Just 24 hours away from the elections, I woke up and heard that some armed people had entered the Pashtany Bank in Kabul and the Afghan security forces had killed them. I heard news of rocket attacks, suicide bombings and killings in other parts of Afghanistan.
The news saddened me – but more than sadness I felt anger that a handful of people were trying to ruin the run up to one of the most historic days for us.
Our maid, Nadia, heard the news on the radio while washing clothes. We talked about it but the conversation soon turned to the election. She wondered where the nearest polling station was, she is new to our area. She had kept her voting card from last election. She knew who she was going to vote for. She took some money from me, put on her burqa and headed out to get groceries for the day.
The events made us cautious but not paralyzed. I walked out to nearby main road, feeling the energy and excitement in the air. The carts laden with cherries, mangoes, melons and peaches were parked under the colorful campaign posters of Afghan presidential and provincial council candidate. Queues of manual laborers waited on the bridge chatting about the elections. I took a taxi to work. The taxi driver didn’t know who he was going to vote for; he liked Karzai, Basahrdost and Mazhabi. I told him about who I was voting for and we had a nice little discussion but I couldn’t sway him. He was going to make his final decision behind the curtains of the polling booth.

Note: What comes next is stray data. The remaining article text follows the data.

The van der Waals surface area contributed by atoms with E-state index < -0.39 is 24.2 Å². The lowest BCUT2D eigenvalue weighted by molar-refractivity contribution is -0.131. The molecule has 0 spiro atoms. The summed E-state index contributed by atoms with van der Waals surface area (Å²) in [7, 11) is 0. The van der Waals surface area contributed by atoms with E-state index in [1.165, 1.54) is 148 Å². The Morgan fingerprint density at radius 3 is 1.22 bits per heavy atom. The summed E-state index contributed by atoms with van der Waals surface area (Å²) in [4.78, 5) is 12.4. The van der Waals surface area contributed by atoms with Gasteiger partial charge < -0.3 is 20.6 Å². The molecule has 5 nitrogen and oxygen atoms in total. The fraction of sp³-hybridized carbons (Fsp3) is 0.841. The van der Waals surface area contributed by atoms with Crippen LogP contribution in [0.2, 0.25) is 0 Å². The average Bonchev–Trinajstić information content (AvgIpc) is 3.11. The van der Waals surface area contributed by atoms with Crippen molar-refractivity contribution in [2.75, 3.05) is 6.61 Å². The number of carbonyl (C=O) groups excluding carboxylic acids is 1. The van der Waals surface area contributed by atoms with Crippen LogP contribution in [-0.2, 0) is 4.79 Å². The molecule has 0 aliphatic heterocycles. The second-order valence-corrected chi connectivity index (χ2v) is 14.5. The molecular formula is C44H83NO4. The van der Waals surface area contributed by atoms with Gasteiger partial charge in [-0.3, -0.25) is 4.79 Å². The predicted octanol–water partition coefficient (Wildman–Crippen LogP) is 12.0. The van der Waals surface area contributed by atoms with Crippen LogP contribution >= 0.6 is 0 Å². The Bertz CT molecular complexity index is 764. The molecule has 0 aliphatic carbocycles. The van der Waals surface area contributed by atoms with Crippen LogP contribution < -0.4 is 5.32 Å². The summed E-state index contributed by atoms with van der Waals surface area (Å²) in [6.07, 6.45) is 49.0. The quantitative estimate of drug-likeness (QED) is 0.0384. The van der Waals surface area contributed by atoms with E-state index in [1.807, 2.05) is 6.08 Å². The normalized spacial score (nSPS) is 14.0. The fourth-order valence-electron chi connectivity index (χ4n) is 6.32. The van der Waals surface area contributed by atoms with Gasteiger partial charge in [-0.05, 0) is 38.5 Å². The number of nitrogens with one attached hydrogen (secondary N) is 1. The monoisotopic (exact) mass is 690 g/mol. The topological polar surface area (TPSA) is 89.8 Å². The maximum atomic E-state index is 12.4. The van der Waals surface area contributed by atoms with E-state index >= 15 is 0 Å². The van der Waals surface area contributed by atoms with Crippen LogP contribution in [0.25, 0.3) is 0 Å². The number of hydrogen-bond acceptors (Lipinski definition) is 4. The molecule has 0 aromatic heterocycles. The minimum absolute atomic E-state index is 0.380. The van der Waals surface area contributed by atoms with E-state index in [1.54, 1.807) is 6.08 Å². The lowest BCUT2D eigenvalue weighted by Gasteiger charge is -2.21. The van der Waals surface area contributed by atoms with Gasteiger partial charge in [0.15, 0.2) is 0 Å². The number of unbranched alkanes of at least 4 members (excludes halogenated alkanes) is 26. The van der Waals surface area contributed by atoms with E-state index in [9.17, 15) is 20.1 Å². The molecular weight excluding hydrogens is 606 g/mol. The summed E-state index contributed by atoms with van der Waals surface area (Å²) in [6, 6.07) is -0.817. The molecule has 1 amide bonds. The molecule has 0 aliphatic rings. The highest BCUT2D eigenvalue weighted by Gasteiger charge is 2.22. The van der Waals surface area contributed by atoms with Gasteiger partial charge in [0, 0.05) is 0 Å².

At work I chatted online with a friend in Kandahar and another in Mazar, both angry at the unrest but both ready to vote.
I drifted towards the news sites; Kabul had made it into headlines and every outlet carried a feature on the Afghan elections. I could not recognize the Kabul they described; their Kabul was closer to the stuff of my nightmares where I am in Kabul streets and some stereotypical Hollywood-style Taliban, with white cloths, black turbans, long beards and kohl lined furious eyes, take over my city.
They portrayed the Kabulis as cowards that were hidden in their homes. Kabulis making their way to work and excited by the prospects of voting, some for the very first time, were ignored. Our anger was ignored and instead the empty threats and fear mongering of some criminal thugs were given column inches. The voices of thousands of provincial council candidates were ignored and instead the voice of the spokesperson of the terrorist organization was amplified.
I hope those covering this election do not fall into the trap of sensationalism. They might think that terrorism, threats and carnage sells, but they should give bravery, human emotions and a nation making its decision a chance too. Just because we don’t have guns in our hands shouldn’t keep us out of the headlines.